If his goals are made reality, Joseph would not be the first person in his family to make it to the pros. Glenn McDonald, Joseph’s uncle, won a championship title with the Boston Celtics in 1976. Joseph has a strong relationship with his uncle, but strives to create a name for himself.
“I ask him from time to time for advice on what I should do for my professional career,” Joseph said. “He would never just come up to me and start giving me advice so I would feel like I am being harassed by an NBA player, but any time I ask him he is completely honest with me and helps me with a lot of different situations.”
Joseph participated in the 3x3U National Championship Tournament in late March and took home the second place prize. Joseph and his teammates were flown out to San Antonio, Texas in an all-expenses-paid trip — his first taste of playing for pay.
Joseph, along with three other Big West seniors, competed against 30 other teams in a “pool play” tournament. Joseph said despite being the underdog, his team went out and played hard every game, continuously winning until they found themselves in the finals. The Big West lost to the Big Ten in the championship game, but all four members of the team still walked away with more than $1,000 each.
This experience gave him a small glimpse at the lifestyle he is pursuing, but Joseph said he knows how much sacrifice is coming his way. He said that to be a professional athlete, one must stay dedicated and motivated while maintaining a healthy lifestyle and peak physical fitness. Giving up fun is part of the game. However, Joseph said he is prepared to make these adjustments and that he already possesses the traits of a professional athlete.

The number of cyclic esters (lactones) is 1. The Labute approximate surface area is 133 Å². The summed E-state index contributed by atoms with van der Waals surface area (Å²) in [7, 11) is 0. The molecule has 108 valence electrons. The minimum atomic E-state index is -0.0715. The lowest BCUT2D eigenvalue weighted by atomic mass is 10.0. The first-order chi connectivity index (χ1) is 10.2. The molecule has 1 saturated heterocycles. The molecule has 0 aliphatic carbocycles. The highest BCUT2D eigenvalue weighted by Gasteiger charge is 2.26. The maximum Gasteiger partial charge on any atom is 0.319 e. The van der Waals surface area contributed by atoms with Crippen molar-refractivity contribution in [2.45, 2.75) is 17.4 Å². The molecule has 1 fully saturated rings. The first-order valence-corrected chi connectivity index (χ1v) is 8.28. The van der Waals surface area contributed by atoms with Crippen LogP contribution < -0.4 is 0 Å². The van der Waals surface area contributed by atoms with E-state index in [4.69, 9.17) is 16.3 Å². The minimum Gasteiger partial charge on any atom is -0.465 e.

Callero agreed that Joseph has many qualities on top of his basketball skills necessary in the professional world. Callero said Joseph has “tremendous skill, tremendous personality and a tremendous feel for the game,” but said he will need to work on his physical traits, including strength, endurance and weight.
An NBA season is much longer than a college season and Callero said the body breaks down often unless well-prepared. Callero, however, has no worries that Joseph will prosper.
“I call it emotional stamina,” Callero said. “Victor Joseph has excellent emotional stamina. He is competitive, he is tough as nails, but he never gets too down, too long and he never gets too high, too long. And that is the key to being successful both in sports and in life.”
As Joseph plans for his near future as a professional basketball player, he said he is also considering his post-basketball career options. Helping people, he said, is a top priority.
“I want to help kids out where I’m from,” Joseph said. “It wasn’t very easy for me to get here, so now knowing what I know and who I know, I want to help them get there.”
And indeed it was not an easy path for Joseph — but now he only looks forward to the future of his career, planning to make a decision on an agency within the next few weeks.
“Every situation has really molded me [into] who I am,” Joseph said. “It has all just motivated me to be the player I am today — with all of these different setbacks and everything, just knowing that there is light at the end of the tunnel. You have to go through those things to keep pushing on.”